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The Checkup for July 21: Vt. marks over 30 days without a COVID death

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With this regular feature, the Banner runs down breaking local and regional developments in the coronavirus crisis.

The statistics supplied by the Vermont Department of Health at midday each day are accurate as of the end of the previous day.

The Vermont Department of Health on Monday reported seven new cases of COVID-19 in Vermont, raising the cumulative total to 1,366. Of the new cases, four are in Chittenden County, two are in Bennington County, and one is in Franklin County.

Seven additional cases are classified as "pending validation," with the county not specified.

Bennington County's official cumulative total is now 80 cases.

No Vermonters have died of the disease in about a month. The state death toll remains at 56. Three Vermonters are currently hospitalized with the disease.

So far, 84,947 tests have been administered.

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The health department reported that 1,249 people were being monitored as of Monday, an increase of 17 from Sunday. Of those, 1,152 are travelers to Vermont.

The number of Vermonters reported to have recovered from COVID-19 rose by nine on Monday, to 1,148.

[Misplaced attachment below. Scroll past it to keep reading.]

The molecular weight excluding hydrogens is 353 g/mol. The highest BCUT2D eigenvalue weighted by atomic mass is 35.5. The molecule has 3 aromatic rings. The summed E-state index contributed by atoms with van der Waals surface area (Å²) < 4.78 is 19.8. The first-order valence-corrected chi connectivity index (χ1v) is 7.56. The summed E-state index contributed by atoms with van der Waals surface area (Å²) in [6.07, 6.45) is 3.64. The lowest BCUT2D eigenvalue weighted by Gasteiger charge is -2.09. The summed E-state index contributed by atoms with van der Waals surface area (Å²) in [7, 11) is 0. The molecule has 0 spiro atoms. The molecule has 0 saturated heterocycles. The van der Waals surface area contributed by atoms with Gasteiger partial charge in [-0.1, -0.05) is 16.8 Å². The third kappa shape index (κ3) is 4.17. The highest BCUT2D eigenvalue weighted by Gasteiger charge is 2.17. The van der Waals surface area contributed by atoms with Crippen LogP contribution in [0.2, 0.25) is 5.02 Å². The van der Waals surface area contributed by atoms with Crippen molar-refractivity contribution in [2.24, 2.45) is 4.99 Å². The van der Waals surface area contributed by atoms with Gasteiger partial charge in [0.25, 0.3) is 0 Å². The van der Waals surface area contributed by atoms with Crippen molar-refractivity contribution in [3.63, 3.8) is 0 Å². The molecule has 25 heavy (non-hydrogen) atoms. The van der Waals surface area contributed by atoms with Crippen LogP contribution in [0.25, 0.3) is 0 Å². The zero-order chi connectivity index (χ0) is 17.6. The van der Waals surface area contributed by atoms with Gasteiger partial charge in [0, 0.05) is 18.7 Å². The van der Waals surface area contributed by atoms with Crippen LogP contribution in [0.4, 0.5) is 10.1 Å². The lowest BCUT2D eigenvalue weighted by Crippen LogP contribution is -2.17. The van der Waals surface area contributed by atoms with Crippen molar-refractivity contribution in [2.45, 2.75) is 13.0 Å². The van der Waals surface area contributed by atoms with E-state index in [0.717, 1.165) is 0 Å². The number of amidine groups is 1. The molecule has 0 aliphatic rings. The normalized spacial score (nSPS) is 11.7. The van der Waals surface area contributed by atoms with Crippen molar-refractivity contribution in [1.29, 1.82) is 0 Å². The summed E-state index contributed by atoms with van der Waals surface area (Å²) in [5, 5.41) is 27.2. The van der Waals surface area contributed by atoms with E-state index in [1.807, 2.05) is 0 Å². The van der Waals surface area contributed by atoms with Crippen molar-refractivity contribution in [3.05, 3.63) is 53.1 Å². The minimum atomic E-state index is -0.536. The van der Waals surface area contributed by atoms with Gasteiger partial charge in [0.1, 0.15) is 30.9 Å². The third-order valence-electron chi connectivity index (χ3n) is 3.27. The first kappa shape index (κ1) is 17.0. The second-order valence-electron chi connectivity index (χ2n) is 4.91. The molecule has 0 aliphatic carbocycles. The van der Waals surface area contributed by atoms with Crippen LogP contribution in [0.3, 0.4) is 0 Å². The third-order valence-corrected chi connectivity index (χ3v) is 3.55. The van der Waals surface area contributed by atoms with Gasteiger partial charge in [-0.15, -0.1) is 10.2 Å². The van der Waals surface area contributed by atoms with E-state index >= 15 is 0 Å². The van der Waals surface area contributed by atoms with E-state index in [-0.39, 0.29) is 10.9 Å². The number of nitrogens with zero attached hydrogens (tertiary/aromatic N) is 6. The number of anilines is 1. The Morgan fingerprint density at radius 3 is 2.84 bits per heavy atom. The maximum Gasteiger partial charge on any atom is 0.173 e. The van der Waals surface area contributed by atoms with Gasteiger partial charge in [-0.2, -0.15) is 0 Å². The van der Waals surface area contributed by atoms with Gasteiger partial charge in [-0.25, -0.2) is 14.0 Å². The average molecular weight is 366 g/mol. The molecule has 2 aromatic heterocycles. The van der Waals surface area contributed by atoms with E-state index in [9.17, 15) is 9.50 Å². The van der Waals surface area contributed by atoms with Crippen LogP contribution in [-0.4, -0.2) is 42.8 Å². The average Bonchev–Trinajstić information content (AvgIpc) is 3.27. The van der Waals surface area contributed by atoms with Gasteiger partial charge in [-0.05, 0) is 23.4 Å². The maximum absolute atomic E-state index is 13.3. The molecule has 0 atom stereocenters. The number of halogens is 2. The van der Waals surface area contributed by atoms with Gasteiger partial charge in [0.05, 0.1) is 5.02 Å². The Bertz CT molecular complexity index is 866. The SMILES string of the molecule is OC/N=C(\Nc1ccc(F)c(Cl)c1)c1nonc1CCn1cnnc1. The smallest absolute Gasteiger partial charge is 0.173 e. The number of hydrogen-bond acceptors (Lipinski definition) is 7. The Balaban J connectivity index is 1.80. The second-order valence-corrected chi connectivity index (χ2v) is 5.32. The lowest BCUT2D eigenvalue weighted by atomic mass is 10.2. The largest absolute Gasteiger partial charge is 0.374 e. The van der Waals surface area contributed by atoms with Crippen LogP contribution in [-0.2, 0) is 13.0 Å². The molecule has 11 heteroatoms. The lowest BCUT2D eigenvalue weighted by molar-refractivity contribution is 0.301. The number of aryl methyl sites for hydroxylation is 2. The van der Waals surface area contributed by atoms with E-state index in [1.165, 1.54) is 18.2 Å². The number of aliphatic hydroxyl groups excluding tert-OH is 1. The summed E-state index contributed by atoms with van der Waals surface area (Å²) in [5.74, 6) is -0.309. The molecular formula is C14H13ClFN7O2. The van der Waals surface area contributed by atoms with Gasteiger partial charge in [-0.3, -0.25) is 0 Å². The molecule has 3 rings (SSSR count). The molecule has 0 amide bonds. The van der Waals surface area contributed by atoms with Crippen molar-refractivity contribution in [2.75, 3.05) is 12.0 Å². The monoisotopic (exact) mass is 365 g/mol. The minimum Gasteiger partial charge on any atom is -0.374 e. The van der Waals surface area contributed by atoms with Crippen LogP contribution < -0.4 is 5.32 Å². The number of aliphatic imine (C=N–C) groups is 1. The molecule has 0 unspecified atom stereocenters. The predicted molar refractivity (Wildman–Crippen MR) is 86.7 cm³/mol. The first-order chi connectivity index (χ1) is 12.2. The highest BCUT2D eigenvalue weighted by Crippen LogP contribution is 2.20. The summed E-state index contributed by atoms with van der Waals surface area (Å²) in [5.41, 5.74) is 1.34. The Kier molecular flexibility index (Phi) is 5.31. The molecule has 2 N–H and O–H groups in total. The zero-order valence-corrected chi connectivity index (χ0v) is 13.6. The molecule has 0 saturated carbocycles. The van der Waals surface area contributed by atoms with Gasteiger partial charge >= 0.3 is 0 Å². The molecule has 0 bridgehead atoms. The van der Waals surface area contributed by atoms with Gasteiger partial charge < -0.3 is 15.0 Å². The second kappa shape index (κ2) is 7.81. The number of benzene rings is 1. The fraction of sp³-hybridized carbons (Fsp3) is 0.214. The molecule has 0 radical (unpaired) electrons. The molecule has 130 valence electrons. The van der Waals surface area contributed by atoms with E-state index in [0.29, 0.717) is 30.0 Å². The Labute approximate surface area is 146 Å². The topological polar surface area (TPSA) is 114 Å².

Vermont marks over 30 days without a COVID-19 death

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Gov. Phil Scott and Health Commissioner Dr. Mark Levine noted at a press conference Tuesday that it has now been over 30 days since Vermont has had a death associated with COVID-19.

“From a national standpoint I believe this is unprecedented,” Levine said.

Vermont’s COVID-19 fatality rate has been 9 deaths per 100,000 as compared with other parts of the Northeast, which range from 29 to 165 deaths per 100,000.

Levine said a slight majority of the Vermont deaths have occurred inside long-term care facilities like nursing homes. New, strict protocols for those facilities have made a difference.

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“We certainly credit the directors and staff of those facilities for instituting intense measures to protect the vulnerable populations they care for, as well as families that have sacrificed visiting their loved ones,” Levine said.

He also recognized the state’s careful reopening plans and the work of Vermonters to prevent the virus’ spread, which has led to less active cases and, in turn, less opportunity for hospitalizations and serious life-threatening illness.

Scott may consider expanding mask mandate

Though Vermont has done well, Scott said Vermont officials are watching the “forest fire” of cases spreading in the nation’s South and West. Alongside these national trends, and with K-12 schools and colleges and universities reopening in the fall, the state will have to keep its guard up and protect the progress that has been made, he said.

“Another option we’re considering is expanding our existing mask mandates,” Scott said. “We’ve been looking more closely at the best time to deploy this tool, as well as others. And if it continues to look like this fire could be headed back toward us, an expanded mask policy will be part of the mix.”

Scott said he would have more information by Friday, informed by the updated regional data to be presented then by Michael Pieciak, the commissioner of the Vermont Department of Financial Regulation.


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